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A Family of Sandstone: The Glen Canyon Group
by Allyson Mathis

Each rock layer found near Moab has its own personality. Rocks aren’t sentient beings (of course), but each layer has their own unique characteristics that set them apart from other rock layers and are what we notice as we explore canyon country. To provide a few examples, the Entrada Sandstone makes the reddish-orange cliffs and fins in Arches National Park, the Mancos Shale forms gray badlands and the barren slopes of the Book Cliffs, and the Morrison Formation includes soft mudstones that erode to candy-striped barren slopes.

Among the most prominent rock layers near Moab are three sandstone units: the Wingate Sandstone, the Kayenta Formation, and the Navajo Sandstone. Each has been defined as a formation in geology’s formal lithostratigraphic ranking system for naming sedimentary rock.

The Glen Canyon Group at the Island in the Sky in Canyonlands National Park where the three units make a nearly continuous cliff.

In informal parlance, a formation is called a rock layer. Specifically, a formation is body of rock with identifiable characteristics and that can be depicted on a map showing where it is exposed at the surface. Sedimentary rock formations generally consist of a certain type (or types) of sediments deposited in specific environments at particular intervals of geologic time.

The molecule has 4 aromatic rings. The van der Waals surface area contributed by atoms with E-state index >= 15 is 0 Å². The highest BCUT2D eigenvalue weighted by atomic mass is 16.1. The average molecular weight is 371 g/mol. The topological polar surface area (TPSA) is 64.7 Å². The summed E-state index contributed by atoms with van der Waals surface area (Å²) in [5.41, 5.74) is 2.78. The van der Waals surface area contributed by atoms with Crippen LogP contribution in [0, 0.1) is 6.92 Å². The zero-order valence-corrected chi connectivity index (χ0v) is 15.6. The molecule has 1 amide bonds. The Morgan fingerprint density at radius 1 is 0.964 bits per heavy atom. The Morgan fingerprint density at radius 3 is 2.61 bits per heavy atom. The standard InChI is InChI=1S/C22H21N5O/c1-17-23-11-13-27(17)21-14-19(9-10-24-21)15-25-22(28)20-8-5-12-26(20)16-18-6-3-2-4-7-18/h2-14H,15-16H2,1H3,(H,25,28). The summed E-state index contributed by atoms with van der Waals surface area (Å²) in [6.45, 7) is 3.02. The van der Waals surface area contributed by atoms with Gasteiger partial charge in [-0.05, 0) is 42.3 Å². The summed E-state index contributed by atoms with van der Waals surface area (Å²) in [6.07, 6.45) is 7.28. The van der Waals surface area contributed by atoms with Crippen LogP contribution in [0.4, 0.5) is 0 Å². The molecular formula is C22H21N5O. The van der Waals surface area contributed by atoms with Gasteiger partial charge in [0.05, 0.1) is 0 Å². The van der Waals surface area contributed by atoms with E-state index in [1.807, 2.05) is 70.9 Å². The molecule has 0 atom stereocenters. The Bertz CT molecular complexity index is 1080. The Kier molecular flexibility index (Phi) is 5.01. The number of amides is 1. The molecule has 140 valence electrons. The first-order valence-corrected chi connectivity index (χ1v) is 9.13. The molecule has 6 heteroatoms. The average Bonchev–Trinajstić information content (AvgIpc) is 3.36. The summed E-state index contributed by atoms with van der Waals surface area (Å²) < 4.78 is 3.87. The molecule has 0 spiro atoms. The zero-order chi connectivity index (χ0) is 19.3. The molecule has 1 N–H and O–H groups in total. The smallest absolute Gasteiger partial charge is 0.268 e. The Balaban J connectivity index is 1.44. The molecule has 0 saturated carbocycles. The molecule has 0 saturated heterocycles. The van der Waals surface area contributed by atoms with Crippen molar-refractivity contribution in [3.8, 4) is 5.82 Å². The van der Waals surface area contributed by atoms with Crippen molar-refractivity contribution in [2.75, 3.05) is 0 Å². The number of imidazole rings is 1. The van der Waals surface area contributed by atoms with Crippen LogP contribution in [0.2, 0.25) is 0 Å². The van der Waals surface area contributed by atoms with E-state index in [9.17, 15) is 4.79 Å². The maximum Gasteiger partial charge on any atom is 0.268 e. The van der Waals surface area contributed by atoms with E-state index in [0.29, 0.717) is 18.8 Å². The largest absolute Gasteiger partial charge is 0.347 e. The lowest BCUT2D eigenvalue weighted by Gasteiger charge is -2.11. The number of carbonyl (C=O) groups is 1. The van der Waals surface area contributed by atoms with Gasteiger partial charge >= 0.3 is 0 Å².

Most often, rock layers are completely independent of one another. Each one may record a different environment in which sediments were deposited; marine conditions in one, with river floodplains in another, and perhaps a coal swamp in yet another. Significant periods of time may pass when erosion took place before the deposition of the subsequent layer.

So while rock layers are individuals, sometimes they are also part of a larger grouping of rock layers—a geologic “family” if you will. These geologic “families” occur where the rock units share something in common. The Wingate Sandstone, Kayenta Formation, and Navajo Sandstone are three such layers. They are all part of the Glen Canyon Group, with group being the next higher stratigraphic rank above formation.

The Glen Canyon Group on the Moab Rim where the Kayenta Formation provides a break in slope between the cliff-forming Wingate and Navajo Sandstones.

The Glen Canyon Group was named for a sequence of rocks exposured in Glen Canyon, and the individual formations were described from locations on the Navajo Nation. Together, the geologic history of the Wingate, Kayenta, and Navajo is that of a three part story of sand dunes, rivers, and sand dunes again, with all three environments dominated by the deposition sand-sized sediment. Deposition was continuous or nearly so (e.g., with only a short break) during this time interval so that the three layers make up a coherent geologic story where they are all a part of a single geologic “family” tree.